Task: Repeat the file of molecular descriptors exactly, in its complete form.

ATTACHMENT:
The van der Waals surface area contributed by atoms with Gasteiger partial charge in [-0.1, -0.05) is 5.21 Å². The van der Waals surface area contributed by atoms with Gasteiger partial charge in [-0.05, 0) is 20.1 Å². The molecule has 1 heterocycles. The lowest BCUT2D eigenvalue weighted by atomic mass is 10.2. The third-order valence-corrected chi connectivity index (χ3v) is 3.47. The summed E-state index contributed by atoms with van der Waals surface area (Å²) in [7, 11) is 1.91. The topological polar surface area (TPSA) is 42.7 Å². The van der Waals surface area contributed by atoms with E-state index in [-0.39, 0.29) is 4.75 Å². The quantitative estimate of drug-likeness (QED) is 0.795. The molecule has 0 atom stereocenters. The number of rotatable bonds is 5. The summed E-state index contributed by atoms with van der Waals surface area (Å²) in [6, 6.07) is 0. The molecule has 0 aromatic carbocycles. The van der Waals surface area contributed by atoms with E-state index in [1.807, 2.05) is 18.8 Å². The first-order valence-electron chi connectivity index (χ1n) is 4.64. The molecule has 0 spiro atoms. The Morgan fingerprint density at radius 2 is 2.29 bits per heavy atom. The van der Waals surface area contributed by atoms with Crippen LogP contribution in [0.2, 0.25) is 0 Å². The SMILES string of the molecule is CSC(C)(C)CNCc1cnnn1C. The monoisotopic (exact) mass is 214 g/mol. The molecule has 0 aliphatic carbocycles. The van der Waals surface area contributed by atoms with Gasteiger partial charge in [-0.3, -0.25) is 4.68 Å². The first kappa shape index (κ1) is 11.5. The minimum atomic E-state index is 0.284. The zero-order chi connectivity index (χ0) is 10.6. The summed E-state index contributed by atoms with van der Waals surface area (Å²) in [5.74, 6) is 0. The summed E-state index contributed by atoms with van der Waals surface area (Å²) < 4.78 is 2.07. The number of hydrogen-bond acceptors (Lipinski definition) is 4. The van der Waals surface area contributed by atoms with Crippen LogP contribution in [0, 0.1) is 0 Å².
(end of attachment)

The van der Waals surface area contributed by atoms with Gasteiger partial charge in [-0.1, -0.05) is 5.21 Å². The van der Waals surface area contributed by atoms with Gasteiger partial charge in [-0.05, 0) is 20.1 Å². The molecule has 1 heterocycles. The lowest BCUT2D eigenvalue weighted by atomic mass is 10.2. The third-order valence-corrected chi connectivity index (χ3v) is 3.47. The summed E-state index contributed by atoms with van der Waals surface area (Å²) in [7, 11) is 1.91. The topological polar surface area (TPSA) is 42.7 Å². The van der Waals surface area contributed by atoms with E-state index in [-0.39, 0.29) is 4.75 Å². The quantitative estimate of drug-likeness (QED) is 0.795. The molecule has 0 atom stereocenters. The number of rotatable bonds is 5. The summed E-state index contributed by atoms with van der Waals surface area (Å²) in [6, 6.07) is 0. The molecule has 0 aromatic carbocycles. The van der Waals surface area contributed by atoms with E-state index in [1.807, 2.05) is 18.8 Å². The first-order valence-electron chi connectivity index (χ1n) is 4.64. The molecule has 0 spiro atoms. The Morgan fingerprint density at radius 2 is 2.29 bits per heavy atom. The van der Waals surface area contributed by atoms with Crippen LogP contribution in [0.2, 0.25) is 0 Å². The SMILES string of the molecule is CSC(C)(C)CNCc1cnnn1C. The monoisotopic (exact) mass is 214 g/mol. The molecule has 0 aliphatic carbocycles. The van der Waals surface area contributed by atoms with Gasteiger partial charge in [-0.3, -0.25) is 4.68 Å². The first kappa shape index (κ1) is 11.5. The minimum atomic E-state index is 0.284. The zero-order chi connectivity index (χ0) is 10.6. The summed E-state index contributed by atoms with van der Waals surface area (Å²) in [5.74, 6) is 0. The summed E-state index contributed by atoms with van der Waals surface area (Å²) < 4.78 is 2.07. The number of hydrogen-bond acceptors (Lipinski definition) is 4. The van der Waals surface area contributed by atoms with Crippen LogP contribution in [0, 0.1) is 0 Å².